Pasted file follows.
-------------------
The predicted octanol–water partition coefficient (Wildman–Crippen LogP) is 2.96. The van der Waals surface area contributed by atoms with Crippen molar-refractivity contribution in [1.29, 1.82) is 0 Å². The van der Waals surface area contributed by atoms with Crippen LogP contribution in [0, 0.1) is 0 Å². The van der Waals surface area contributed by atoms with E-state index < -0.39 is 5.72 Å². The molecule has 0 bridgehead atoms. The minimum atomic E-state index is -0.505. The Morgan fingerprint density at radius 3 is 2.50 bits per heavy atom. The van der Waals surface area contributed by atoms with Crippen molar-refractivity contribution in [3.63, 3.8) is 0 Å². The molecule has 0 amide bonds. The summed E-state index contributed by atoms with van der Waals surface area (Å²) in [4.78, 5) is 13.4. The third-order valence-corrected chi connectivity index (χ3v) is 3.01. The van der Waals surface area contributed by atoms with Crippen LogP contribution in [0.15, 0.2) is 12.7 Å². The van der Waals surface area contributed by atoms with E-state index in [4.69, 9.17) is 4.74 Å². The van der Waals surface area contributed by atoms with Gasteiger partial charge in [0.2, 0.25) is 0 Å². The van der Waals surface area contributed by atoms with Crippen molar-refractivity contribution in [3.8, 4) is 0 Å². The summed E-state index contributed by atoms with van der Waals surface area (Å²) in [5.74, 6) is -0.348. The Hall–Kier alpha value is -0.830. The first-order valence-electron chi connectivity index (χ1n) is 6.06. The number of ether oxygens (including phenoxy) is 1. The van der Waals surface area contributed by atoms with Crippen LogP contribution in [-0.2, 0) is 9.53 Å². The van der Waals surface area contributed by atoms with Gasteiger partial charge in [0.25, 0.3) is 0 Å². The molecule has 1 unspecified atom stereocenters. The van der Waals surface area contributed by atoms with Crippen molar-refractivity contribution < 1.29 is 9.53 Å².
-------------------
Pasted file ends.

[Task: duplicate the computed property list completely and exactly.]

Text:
The predicted octanol–water partition coefficient (Wildman–Crippen LogP) is 2.96. The van der Waals surface area contributed by atoms with Crippen molar-refractivity contribution in [1.29, 1.82) is 0 Å². The van der Waals surface area contributed by atoms with Crippen LogP contribution in [0, 0.1) is 0 Å². The van der Waals surface area contributed by atoms with E-state index < -0.39 is 5.72 Å². The molecule has 0 bridgehead atoms. The minimum atomic E-state index is -0.505. The Morgan fingerprint density at radius 3 is 2.50 bits per heavy atom. The van der Waals surface area contributed by atoms with Crippen molar-refractivity contribution in [3.63, 3.8) is 0 Å². The molecule has 0 amide bonds. The summed E-state index contributed by atoms with van der Waals surface area (Å²) in [4.78, 5) is 13.4. The third-order valence-corrected chi connectivity index (χ3v) is 3.01. The van der Waals surface area contributed by atoms with Crippen LogP contribution in [0.15, 0.2) is 12.7 Å². The van der Waals surface area contributed by atoms with E-state index in [4.69, 9.17) is 4.74 Å². The van der Waals surface area contributed by atoms with Gasteiger partial charge in [0.2, 0.25) is 0 Å². The van der Waals surface area contributed by atoms with Crippen molar-refractivity contribution in [3.8, 4) is 0 Å². The summed E-state index contributed by atoms with van der Waals surface area (Å²) in [5.74, 6) is -0.348. The Hall–Kier alpha value is -0.830. The first-order valence-electron chi connectivity index (χ1n) is 6.06. The number of ether oxygens (including phenoxy) is 1. The van der Waals surface area contributed by atoms with Crippen LogP contribution in [-0.2, 0) is 9.53 Å². The van der Waals surface area contributed by atoms with Gasteiger partial charge in [0.25, 0.3) is 0 Å². The molecule has 1 unspecified atom stereocenters. The van der Waals surface area contributed by atoms with Crippen molar-refractivity contribution < 1.29 is 9.53 Å².